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Reviews Written by
David Lovie (Aberdeen, United Kingdom)

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Ed Hardy Art for Life
Ed Hardy Art for Life
by Alan B. Govenar
Edition: Hardcover

4.0 out of 5 stars A nice introduction to the work of Ed Hardy, 2 Aug. 2009
This review is from: Ed Hardy Art for Life (Hardcover)
Customer review from the Amazon Vine Programme (What's this?)
Ed Hardy: Art For Life is a book looking at the celebrated tattoo artist Ed Hardy, giving an introduction to the man himself and how he got to where he is today, and also a look into some of his artwork.

The Book begins with a seven page introduction/biography of Ed giving an insight into his life and work, which is then confusingly repeated twice in separate languages (German and French I believe) before moving to a picture orientated format, showing examples of his artwork with footnotes explaining where the work is from and giving out some small details. Interestingly despite being known as a tattoo artist, these examples are all given as the drawn, rather than tattooed versions of the art, other than some of his work with ceramics which is shown as the final product.

The book is one I would recommend as an interesting read for someone unfamiliar with his work, the introduction and work giving a nice basic outlook of him and his work, though for someone who already knows of his work it could be quite basic and short, but interesting none the less.

My one complaint is the slight confusion over language at the start, as an English speaking reader, it would have made sense to have devoted the foreign language space to better images of the artwork shown alongside the text, or for more examples of his work. My other thought is that with the introduction the inset images change with each language each picking up on some of the works mentioned in the text, for example the text mentions a D.N.A. artwork, which is shown in the French section - something I only realised after reading through the text and moving on to the artwork itself.

Verbatim  49033 Bluetooth Laser Notebook Mouse
Verbatim 49033 Bluetooth Laser Notebook Mouse
Offered by Initpc
Price: £35.28

3.0 out of 5 stars more than acceptable, even if I do have other preferences..., 22 July 2009
Customer review from the Amazon Vine Programme (What's this?)
The Verbatim 49033 is a bluetooth mouse designed for use with laptop computers with bluetooth built in as an alternative to a rf wireless mouse requiring a USB dongle - the obvious benefit being that it gives back the USB port needed to run the rf mouse though using the built in bluetooth. As such it is ideal as a companion to a laptop - easy to pop in a bag and carry with you without any cable mess.

Powering on the mouse and pairing with my Macbook it worked straight away without any need to load in the included software, giving the standard mouse controls (control of the pointer, left/right click and scroll wheel) which is just as well, as the software seemed reluctant to install for me, so I was not given access to some of hte fancier controls available - the option to toggle between various sensitivity levels via the top button and the left/right toggle on the scroll wheel.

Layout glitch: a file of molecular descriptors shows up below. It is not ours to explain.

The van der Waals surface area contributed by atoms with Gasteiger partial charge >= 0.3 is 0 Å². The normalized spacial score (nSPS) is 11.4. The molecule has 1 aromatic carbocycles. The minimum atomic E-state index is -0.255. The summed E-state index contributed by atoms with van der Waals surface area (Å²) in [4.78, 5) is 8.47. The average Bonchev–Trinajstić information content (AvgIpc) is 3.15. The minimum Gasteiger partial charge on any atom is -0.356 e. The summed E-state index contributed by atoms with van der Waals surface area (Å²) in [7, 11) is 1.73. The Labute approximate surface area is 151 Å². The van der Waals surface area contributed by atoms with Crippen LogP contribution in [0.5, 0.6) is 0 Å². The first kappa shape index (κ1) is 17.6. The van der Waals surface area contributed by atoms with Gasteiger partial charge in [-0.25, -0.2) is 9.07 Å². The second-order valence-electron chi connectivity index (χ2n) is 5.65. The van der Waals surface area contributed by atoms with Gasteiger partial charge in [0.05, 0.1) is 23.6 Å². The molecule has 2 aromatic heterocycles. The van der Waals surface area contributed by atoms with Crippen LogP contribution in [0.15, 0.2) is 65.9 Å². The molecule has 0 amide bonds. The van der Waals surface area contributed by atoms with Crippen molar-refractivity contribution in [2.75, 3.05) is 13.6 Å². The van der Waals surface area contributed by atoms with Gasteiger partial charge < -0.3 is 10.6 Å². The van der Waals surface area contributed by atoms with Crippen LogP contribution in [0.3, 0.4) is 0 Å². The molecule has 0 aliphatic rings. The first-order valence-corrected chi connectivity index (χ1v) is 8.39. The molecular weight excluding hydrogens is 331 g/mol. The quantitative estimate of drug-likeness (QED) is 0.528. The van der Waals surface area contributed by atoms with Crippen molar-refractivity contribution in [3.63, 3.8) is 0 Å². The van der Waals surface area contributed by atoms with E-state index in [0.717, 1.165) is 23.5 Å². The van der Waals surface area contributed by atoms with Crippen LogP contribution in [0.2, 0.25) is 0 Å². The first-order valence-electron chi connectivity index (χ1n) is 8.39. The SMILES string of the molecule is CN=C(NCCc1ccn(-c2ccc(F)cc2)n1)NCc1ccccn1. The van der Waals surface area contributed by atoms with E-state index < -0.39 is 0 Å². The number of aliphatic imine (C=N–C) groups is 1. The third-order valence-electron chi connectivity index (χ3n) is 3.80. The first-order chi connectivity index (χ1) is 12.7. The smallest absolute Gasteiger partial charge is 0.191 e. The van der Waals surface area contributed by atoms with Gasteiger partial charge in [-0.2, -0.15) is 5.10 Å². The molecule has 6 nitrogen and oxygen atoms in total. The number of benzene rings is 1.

In use I am comparing it to the Logitech V470 I previously owned, which comes in at around the same price, but without the control of sensitivity.
To give a quick answer, I would put my vote in for the Logitech - it seems much more 'designed' with a more ergonomic and comfortable shape in the hand, and I was able to quickly dial in the sensitivity just right though my mac's settings. The Verbatim on the other hand is much more squared off and and not so fitting of the hand, and I cannot seem to get it set in just the right fashion. This I believe the sensitivity control could have been a good solution to, depending on how easy it was to use for switching between scrolling the width of the screen, then slowing down for a fine control over the mouse at your target.
Build quality also goes to the Logitech, partly through the more graceful curves and design, but it just seems better made and less plasticy in parts than the more utilitarian and simple Verbatim

The Verbatim as is still seems to be a more than acceptable mouse, accuracy seems great and it is easy to use, but for the same money, the Logitech v470 seems to do the basic job better. Had the software worked for me I may well have been commenting on how excellent the added features of the Verbatim are, but for now I will be sticking to my Logitech v470

Live It Out
Live It Out
Offered by best_value_entertainment
Price: £3.99

3.0 out of 5 stars Nice, if not spectacular, 24 April 2009
This review is from: Live It Out (Audio CD)
Customer review from the Amazon Vine Programme (What's this?)
Live it out is the debut album from the Dutch artist Alain Clark - Someone well known and with some well charting hits in the Netherlands, but relatively unheard of outwith his home country. The release and promotion of Live it Out being the start of his entry into a foreign (or home to us that live in the Uk already) market.

Alain Clark has created a sound trying to combine the modern sounds of RnB and pop sensibilities with a more classic soul orientation and feeling often missing from modern music. He puts his voice to good use - a sound echoing some classic artists such as Prince or Lenny Kravitz over some competent if slightly cliché at times instrumental work. I can see this being fairly successful should the media and charts pick up on it, following on from people like Craig David in sound and style.

For me personally it is a bit bland at times, with many of the sounds and songs being done before by other artists, beyond that though, a nice chilled and soulful album. I think three stars describes it perfectly for me - competant and without any real complaints, just not personally outstanding.